Vernon council pushes for video relay service

Vernon politicians are lending their voice to those who can’t hear.

Vernon politicians are lending their voice to those who can’t hear.

Council will write the Canadian Radio Television Telecommunications Commission demanding there be a permanent video relay service for deaf and hard of hearing citizens and those they communicate with.

“It’s an effective tool and makes people feel part of society,” said Coun. Juliette Cunningham.

VRS consists of a deaf person signing via a videophone linked through the Internet to a sign language interpreter. The interpreter then relays the conversation vocally to the hearing recipient.

Telus provided the service on a trail basis for 18 months but funding ceased in January.

“I’m not sure why it’s been taken away,” said Cunningham.

“Quality of life is limited because they don’t have those tools. It shouldn’t be just about the money.”

Arlene Brenner, who has been deaf since birth, has experienced significant challenges since the video relay service ended, including not being able to communicate with her mother.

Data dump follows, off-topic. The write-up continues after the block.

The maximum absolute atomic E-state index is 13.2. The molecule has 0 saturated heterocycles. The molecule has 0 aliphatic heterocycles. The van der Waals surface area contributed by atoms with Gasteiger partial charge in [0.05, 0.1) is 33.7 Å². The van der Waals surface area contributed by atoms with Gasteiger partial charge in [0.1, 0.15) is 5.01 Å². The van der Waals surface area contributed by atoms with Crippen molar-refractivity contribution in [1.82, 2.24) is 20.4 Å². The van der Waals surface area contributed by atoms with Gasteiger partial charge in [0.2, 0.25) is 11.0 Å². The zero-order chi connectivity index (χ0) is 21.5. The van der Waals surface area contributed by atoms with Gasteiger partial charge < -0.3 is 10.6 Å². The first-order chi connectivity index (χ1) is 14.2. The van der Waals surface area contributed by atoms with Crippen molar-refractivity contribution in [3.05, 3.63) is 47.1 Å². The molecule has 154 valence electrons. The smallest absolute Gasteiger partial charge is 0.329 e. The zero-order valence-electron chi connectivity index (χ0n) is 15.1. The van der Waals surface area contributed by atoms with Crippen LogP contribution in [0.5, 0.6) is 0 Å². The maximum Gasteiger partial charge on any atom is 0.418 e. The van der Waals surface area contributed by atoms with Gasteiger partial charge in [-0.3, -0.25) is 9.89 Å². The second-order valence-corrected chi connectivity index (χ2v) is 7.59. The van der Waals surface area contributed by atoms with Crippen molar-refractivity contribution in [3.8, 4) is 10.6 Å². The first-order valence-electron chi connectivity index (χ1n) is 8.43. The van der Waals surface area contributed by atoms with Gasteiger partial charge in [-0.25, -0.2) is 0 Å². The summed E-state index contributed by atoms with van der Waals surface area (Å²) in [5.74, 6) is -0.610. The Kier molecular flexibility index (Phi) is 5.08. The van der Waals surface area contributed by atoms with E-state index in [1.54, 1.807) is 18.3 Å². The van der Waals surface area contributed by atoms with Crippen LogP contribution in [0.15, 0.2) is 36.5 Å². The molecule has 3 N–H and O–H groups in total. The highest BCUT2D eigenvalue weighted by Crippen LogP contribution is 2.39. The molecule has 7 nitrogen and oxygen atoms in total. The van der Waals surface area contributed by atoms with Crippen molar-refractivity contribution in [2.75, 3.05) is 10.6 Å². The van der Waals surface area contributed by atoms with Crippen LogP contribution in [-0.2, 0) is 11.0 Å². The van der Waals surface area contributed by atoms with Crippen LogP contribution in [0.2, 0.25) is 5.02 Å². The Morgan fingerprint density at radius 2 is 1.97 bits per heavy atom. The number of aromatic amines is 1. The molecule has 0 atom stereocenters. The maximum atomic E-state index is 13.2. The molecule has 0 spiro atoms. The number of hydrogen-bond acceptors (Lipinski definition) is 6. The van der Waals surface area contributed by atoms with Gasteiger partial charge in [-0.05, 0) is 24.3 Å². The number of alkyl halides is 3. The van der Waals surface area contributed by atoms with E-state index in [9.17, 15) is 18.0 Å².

“How wonderful it would be to communicate with my mother on a daily basis over the VRS and not have to worry if she needs my help,” said Brenner.

Coun. Catherine Lord fully supports Brenner’s campaign to have the video relay service restore.

“The project has been working well and I see no reason as to why they cut it out,” she said.

“It provides a venue for more communication.”

Council will also push for 24-hour access to 911 though text messaging and photos to ensure the emergency needs of deaf residents are addressed.